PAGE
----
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Francis Hyman Criss

(1901 - 1973)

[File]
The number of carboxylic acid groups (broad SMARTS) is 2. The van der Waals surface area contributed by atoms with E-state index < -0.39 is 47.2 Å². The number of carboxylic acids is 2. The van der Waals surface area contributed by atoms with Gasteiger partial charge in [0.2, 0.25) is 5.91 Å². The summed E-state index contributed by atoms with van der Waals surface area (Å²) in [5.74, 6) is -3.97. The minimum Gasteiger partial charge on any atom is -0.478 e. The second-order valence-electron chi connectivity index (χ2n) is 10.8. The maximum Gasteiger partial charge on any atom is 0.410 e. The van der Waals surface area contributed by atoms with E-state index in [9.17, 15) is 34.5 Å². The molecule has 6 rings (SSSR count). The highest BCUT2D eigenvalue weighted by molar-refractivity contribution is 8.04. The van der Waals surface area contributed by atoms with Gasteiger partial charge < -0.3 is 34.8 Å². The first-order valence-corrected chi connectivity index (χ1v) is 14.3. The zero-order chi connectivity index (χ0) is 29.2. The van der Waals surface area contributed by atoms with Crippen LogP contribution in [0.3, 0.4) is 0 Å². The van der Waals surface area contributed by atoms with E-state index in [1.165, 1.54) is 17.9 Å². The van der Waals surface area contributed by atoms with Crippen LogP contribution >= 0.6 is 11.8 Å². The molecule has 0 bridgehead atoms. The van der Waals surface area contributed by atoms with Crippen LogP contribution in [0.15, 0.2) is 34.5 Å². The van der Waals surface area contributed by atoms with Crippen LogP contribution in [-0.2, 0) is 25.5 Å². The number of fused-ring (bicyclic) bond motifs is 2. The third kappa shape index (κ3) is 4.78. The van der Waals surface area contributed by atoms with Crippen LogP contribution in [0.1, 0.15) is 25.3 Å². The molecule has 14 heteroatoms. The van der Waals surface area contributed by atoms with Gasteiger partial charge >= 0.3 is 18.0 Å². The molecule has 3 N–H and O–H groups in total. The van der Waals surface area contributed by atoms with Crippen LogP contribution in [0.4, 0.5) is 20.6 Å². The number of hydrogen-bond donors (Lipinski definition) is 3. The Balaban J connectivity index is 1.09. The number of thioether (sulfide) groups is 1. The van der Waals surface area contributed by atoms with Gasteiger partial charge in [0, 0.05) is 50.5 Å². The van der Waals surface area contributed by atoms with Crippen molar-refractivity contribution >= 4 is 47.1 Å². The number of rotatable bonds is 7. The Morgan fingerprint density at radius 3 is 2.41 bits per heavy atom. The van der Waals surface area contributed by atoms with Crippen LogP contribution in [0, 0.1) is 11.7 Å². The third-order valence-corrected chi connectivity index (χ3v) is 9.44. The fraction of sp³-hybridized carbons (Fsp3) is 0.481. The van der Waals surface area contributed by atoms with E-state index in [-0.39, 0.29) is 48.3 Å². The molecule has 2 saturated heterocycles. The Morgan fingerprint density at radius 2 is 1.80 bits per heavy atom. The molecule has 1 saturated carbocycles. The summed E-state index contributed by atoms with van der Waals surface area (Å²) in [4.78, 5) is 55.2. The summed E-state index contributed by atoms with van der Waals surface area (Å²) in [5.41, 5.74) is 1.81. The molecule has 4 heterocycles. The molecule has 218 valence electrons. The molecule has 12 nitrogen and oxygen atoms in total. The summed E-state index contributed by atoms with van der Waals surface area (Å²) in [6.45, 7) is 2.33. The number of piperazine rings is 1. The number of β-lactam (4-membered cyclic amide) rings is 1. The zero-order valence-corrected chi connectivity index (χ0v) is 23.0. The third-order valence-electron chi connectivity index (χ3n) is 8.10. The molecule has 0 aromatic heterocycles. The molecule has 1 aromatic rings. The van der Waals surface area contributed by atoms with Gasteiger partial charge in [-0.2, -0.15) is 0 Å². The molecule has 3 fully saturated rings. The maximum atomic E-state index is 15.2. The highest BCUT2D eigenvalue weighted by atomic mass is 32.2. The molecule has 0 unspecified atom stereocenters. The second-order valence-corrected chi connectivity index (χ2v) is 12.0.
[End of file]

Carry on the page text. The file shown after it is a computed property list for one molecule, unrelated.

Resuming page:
Critically acclaimed in the 1930s, the provocative paintings of New York artist Francis Criss are virtually unknown today. His cityscapes and portraits from that decade are a rare blend of Precisionism and Surrealism and often address America’s changing social and industrial climate. They share the austere geometry and pure, flat colors characteristic of the work of the artist’s contemporaries George Ault, Charles Demuth, and Charles Sheeler, who were associated with the precisionist movement. Criss’s combination of figuration and abstraction suggests a close link to such diverse artists as the American modernists Peter Blume, and Stuart Davis as well as the Italian surrealist Georgio de Chirico. As one critic observed, his pictures capture "that terrific moment immediately before or after something shocking or cataclysmic takes place."